The bird flu, also known as the avian flu, first caught the world’s attention in 2004, when it wiped out more than 16.2 million birds in Asia in a little over a year. It then spread to humans, infecting a small number of people, but with disastrous results. (Ricks, 2009)

What is the bird flu?

The bird flu, named as such because it is believed to have originated from chickens and poultry, is a particularly lethal form of the H5N1 flu virus. It first cropped up in Asia, but thankfully, has not yet caused major pandemics in other parts of the world.

How dangerous/deadly is the bird flu?
Thus far H5N1 has a 63% global average mortality rate, and an even higher 82% mortality rate in Indonesia. (Garrett, 2009) This makes it around 8,000 times as deadly as the swine flu virus. It is this high mortality rate that has scientists so concerned. If it were to mutate in a way that made it more transmissible and caused a worldwide epidemic, it could wipe out large swaths of the human population.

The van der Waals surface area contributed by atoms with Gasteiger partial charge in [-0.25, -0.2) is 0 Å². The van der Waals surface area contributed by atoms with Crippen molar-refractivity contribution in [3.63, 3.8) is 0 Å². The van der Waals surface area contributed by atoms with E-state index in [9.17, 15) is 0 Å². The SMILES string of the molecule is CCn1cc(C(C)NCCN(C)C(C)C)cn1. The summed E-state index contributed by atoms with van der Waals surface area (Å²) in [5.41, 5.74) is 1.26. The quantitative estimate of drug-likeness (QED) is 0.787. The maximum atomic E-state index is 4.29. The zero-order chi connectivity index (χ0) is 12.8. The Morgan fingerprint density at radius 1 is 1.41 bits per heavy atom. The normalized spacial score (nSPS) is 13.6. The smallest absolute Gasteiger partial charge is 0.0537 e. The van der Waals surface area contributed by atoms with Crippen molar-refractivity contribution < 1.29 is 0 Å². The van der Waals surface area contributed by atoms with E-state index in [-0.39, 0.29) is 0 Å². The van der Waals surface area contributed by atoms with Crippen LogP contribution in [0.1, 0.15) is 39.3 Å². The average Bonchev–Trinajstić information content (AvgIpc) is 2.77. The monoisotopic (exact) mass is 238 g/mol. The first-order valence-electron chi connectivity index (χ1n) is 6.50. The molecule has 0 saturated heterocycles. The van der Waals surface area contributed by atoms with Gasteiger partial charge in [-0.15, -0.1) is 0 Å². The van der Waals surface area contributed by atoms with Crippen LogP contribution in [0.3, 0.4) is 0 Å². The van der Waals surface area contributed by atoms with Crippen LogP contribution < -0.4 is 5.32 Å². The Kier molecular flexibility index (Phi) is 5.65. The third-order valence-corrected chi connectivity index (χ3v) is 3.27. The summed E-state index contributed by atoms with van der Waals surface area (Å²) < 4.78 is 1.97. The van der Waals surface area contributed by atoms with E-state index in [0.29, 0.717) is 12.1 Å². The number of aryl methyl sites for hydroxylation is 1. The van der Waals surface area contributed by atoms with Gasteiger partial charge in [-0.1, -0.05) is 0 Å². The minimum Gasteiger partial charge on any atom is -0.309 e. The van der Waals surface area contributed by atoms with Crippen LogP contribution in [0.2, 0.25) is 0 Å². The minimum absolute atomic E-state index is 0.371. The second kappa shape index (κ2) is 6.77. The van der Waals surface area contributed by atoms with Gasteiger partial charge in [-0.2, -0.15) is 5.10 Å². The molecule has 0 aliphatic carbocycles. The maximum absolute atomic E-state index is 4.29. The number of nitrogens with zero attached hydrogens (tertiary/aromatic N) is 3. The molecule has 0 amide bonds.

Avian flu has since gone to the backburner of public consciousness, but it’s still a concern. “When a pandemic didn’t happen the week after the bird flu stories broke, the stories were no longer interesting,” says Michael Gregor, director of public health and animal agriculture at the humane society of the United States and author of Bird Flu: A Virus of Our Own Hatching. “For many people, bird flu is the story of the boy who cried wolf. And just like the story, not only is the wolf real, but it is still out there.” (Ricks, 2009)